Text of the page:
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Does evolution always lead to bigger brains?

last modified Aug 07, 2013 03:05 PM
Homo floresiensis, a pygmy-sized small-brained hominin popularly known as 'the Hobbit' was discovered five years ago, but controversy continues over whether the small brain is actually due to a pathological condition. How can its tiny brain size be explained?

Researchers writing in the open access journal BMC Biology have tackled this question in the context of a comprehensive assessment of the evolution of brain and body size throughout the larger primate family.

Dr Nick Mundy and Stephen Montgomery, from the Department and colleagues from Durham University used previously published data from living and extinct species to reconstruct the pattern of brain and body mass evolution in primates.  Nick Mundy explains: "A trend towards brain expansion is assumed to have occurred throughout primate evolution. This has been interpreted as an indication of selection for cognitive abilities due, for example, to 'arms races' in the ability to process social information."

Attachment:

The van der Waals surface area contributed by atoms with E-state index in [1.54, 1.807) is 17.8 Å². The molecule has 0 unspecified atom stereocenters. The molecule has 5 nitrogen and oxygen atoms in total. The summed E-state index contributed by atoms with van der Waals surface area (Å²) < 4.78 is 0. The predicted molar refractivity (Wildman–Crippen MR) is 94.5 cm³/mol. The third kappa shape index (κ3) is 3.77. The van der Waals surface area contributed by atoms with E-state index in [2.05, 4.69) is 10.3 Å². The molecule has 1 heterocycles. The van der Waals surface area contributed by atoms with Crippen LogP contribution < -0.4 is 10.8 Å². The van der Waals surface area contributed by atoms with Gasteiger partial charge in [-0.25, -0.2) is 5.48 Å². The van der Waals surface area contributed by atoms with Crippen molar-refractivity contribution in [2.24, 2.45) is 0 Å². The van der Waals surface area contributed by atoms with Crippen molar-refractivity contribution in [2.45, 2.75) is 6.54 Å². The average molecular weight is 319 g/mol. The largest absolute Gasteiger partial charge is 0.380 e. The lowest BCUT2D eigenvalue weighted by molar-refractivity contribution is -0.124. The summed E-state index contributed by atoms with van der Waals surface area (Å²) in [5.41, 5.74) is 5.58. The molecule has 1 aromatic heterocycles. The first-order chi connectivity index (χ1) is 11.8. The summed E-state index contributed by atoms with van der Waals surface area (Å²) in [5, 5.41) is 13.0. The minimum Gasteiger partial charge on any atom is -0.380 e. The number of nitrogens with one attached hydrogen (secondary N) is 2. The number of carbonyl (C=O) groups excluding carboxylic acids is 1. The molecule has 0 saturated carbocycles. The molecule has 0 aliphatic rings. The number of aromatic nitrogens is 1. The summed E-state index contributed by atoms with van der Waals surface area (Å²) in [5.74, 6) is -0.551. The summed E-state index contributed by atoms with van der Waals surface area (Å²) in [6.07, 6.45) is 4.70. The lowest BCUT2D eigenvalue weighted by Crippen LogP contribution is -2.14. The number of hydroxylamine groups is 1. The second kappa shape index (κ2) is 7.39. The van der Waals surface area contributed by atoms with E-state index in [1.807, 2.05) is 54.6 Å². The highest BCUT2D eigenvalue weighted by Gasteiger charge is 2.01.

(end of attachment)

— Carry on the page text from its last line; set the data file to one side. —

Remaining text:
"We found decreases in brain mass along several branches across the primate family tree. It is likely that reductions in brain size occurred to meet demands of the species' changing ecological needs meaning that sometimes individuals with smaller brains are favoured by natural selection."

Reconstructing the ups and downs of primate brain evolution: implications for adaptive hypotheses and Homo floresiensis BMC Biology Abstract, 27.01.10

Evolutionary Genetics Group website

Further Coverage: University of Cambridge News

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